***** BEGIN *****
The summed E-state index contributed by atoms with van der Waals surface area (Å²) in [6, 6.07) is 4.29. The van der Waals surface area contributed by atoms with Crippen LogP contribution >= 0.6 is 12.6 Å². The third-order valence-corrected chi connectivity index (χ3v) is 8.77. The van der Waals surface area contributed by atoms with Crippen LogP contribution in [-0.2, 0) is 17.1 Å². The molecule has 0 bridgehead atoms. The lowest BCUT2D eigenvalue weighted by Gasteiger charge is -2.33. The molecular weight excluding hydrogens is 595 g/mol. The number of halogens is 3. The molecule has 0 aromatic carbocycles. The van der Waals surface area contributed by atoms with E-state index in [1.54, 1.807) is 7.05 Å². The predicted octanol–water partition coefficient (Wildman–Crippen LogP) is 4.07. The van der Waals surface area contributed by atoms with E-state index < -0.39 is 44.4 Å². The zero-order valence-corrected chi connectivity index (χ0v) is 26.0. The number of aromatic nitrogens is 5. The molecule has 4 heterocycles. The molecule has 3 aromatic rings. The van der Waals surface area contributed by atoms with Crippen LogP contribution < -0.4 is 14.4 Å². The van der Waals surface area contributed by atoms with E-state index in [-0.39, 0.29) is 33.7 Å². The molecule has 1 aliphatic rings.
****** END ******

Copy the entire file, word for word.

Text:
The summed E-state index contributed by atoms with van der Waals surface area (Å²) in [6, 6.07) is 4.29. The van der Waals surface area contributed by atoms with Crippen LogP contribution >= 0.6 is 12.6 Å². The third-order valence-corrected chi connectivity index (χ3v) is 8.77. The van der Waals surface area contributed by atoms with Crippen LogP contribution in [-0.2, 0) is 17.1 Å². The molecule has 0 bridgehead atoms. The lowest BCUT2D eigenvalue weighted by Gasteiger charge is -2.33. The molecular weight excluding hydrogens is 595 g/mol. The number of halogens is 3. The molecule has 0 aromatic carbocycles. The van der Waals surface area contributed by atoms with E-state index in [1.54, 1.807) is 7.05 Å². The predicted octanol–water partition coefficient (Wildman–Crippen LogP) is 4.07. The van der Waals surface area contributed by atoms with E-state index < -0.39 is 44.4 Å². The zero-order valence-corrected chi connectivity index (χ0v) is 26.0. The number of aromatic nitrogens is 5. The molecule has 4 heterocycles. The molecule has 3 aromatic rings. The van der Waals surface area contributed by atoms with Crippen LogP contribution < -0.4 is 14.4 Å². The van der Waals surface area contributed by atoms with E-state index in [-0.39, 0.29) is 33.7 Å². The molecule has 1 aliphatic rings.